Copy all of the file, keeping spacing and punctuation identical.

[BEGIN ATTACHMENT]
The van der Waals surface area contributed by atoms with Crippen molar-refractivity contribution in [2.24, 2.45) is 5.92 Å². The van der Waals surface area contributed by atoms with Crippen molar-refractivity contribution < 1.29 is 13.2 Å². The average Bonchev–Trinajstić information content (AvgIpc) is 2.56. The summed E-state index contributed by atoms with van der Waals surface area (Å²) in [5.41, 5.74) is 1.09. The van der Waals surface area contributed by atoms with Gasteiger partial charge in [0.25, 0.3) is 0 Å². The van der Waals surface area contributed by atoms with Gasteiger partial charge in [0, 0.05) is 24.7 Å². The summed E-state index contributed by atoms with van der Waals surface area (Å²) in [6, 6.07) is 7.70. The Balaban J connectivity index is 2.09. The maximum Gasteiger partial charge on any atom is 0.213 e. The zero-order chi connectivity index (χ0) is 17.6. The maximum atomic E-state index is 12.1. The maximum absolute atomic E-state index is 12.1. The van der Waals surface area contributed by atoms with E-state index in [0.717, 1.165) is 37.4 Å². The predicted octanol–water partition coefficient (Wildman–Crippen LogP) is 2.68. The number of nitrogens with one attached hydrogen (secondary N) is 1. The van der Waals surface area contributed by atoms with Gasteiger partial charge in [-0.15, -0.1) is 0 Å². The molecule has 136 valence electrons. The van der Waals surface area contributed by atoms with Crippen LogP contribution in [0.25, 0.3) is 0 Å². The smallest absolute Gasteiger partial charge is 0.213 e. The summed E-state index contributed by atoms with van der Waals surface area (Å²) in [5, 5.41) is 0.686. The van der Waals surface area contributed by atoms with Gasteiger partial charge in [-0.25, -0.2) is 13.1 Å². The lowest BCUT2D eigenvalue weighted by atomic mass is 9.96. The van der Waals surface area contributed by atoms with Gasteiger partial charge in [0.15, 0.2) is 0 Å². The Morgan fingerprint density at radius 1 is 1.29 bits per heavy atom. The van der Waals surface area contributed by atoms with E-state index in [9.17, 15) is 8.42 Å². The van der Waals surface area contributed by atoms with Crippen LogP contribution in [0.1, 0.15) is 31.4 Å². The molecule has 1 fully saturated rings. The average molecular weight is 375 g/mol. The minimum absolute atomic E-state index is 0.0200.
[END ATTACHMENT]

The van der Waals surface area contributed by atoms with Crippen molar-refractivity contribution in [2.24, 2.45) is 5.92 Å². The van der Waals surface area contributed by atoms with Crippen molar-refractivity contribution < 1.29 is 13.2 Å². The average Bonchev–Trinajstić information content (AvgIpc) is 2.56. The summed E-state index contributed by atoms with van der Waals surface area (Å²) in [5.41, 5.74) is 1.09. The van der Waals surface area contributed by atoms with Gasteiger partial charge in [0.25, 0.3) is 0 Å². The van der Waals surface area contributed by atoms with Gasteiger partial charge in [0, 0.05) is 24.7 Å². The summed E-state index contributed by atoms with van der Waals surface area (Å²) in [6, 6.07) is 7.70. The Balaban J connectivity index is 2.09. The maximum Gasteiger partial charge on any atom is 0.213 e. The zero-order chi connectivity index (χ0) is 17.6. The maximum atomic E-state index is 12.1. The maximum absolute atomic E-state index is 12.1. The van der Waals surface area contributed by atoms with E-state index in [0.717, 1.165) is 37.4 Å². The predicted octanol–water partition coefficient (Wildman–Crippen LogP) is 2.68. The number of nitrogens with one attached hydrogen (secondary N) is 1. The van der Waals surface area contributed by atoms with Gasteiger partial charge in [-0.15, -0.1) is 0 Å². The molecule has 136 valence electrons. The van der Waals surface area contributed by atoms with Crippen LogP contribution in [0.25, 0.3) is 0 Å². The smallest absolute Gasteiger partial charge is 0.213 e. The summed E-state index contributed by atoms with van der Waals surface area (Å²) in [5, 5.41) is 0.686. The van der Waals surface area contributed by atoms with Gasteiger partial charge in [-0.25, -0.2) is 13.1 Å². The lowest BCUT2D eigenvalue weighted by atomic mass is 9.96. The van der Waals surface area contributed by atoms with Gasteiger partial charge in [0.15, 0.2) is 0 Å². The Morgan fingerprint density at radius 1 is 1.29 bits per heavy atom. The van der Waals surface area contributed by atoms with E-state index in [9.17, 15) is 8.42 Å². The van der Waals surface area contributed by atoms with Crippen LogP contribution in [0.1, 0.15) is 31.4 Å². The molecule has 1 fully saturated rings. The average molecular weight is 375 g/mol. The minimum absolute atomic E-state index is 0.0200.